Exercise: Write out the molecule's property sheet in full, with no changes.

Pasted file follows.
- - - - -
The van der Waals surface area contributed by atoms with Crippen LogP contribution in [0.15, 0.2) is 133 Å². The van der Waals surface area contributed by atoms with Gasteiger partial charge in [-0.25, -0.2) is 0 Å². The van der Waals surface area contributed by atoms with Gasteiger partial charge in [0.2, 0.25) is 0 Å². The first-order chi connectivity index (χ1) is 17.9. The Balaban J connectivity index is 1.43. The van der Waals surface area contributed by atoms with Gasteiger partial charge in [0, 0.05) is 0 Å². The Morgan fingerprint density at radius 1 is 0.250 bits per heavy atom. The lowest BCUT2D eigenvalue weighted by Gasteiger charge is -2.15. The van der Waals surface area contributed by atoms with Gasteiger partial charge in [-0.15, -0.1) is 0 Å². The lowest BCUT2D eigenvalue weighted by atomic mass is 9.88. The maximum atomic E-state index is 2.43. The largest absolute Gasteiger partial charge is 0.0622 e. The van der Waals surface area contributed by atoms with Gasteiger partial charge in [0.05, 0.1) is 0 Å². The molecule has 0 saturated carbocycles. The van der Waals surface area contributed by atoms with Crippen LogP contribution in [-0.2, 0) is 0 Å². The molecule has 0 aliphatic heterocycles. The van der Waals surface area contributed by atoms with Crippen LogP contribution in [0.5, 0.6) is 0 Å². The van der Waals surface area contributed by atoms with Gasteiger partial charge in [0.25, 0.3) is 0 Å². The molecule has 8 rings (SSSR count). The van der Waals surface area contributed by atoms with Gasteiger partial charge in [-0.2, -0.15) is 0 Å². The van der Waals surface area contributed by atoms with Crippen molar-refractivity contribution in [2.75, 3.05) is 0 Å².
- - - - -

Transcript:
The van der Waals surface area contributed by atoms with Crippen LogP contribution in [0.15, 0.2) is 133 Å². The van der Waals surface area contributed by atoms with Gasteiger partial charge in [-0.25, -0.2) is 0 Å². The van der Waals surface area contributed by atoms with Gasteiger partial charge in [0.2, 0.25) is 0 Å². The first-order chi connectivity index (χ1) is 17.9. The Balaban J connectivity index is 1.43. The van der Waals surface area contributed by atoms with Gasteiger partial charge in [0, 0.05) is 0 Å². The Morgan fingerprint density at radius 1 is 0.250 bits per heavy atom. The lowest BCUT2D eigenvalue weighted by Gasteiger charge is -2.15. The van der Waals surface area contributed by atoms with Gasteiger partial charge in [-0.15, -0.1) is 0 Å². The lowest BCUT2D eigenvalue weighted by atomic mass is 9.88. The maximum atomic E-state index is 2.43. The largest absolute Gasteiger partial charge is 0.0622 e. The van der Waals surface area contributed by atoms with Gasteiger partial charge in [0.05, 0.1) is 0 Å². The molecule has 0 saturated carbocycles. The van der Waals surface area contributed by atoms with Crippen LogP contribution in [-0.2, 0) is 0 Å². The molecule has 0 aliphatic heterocycles. The van der Waals surface area contributed by atoms with Crippen LogP contribution in [0.5, 0.6) is 0 Å². The van der Waals surface area contributed by atoms with Gasteiger partial charge in [0.25, 0.3) is 0 Å². The molecule has 8 rings (SSSR count). The van der Waals surface area contributed by atoms with Gasteiger partial charge in [-0.2, -0.15) is 0 Å². The van der Waals surface area contributed by atoms with Crippen molar-refractivity contribution in [2.75, 3.05) is 0 Å².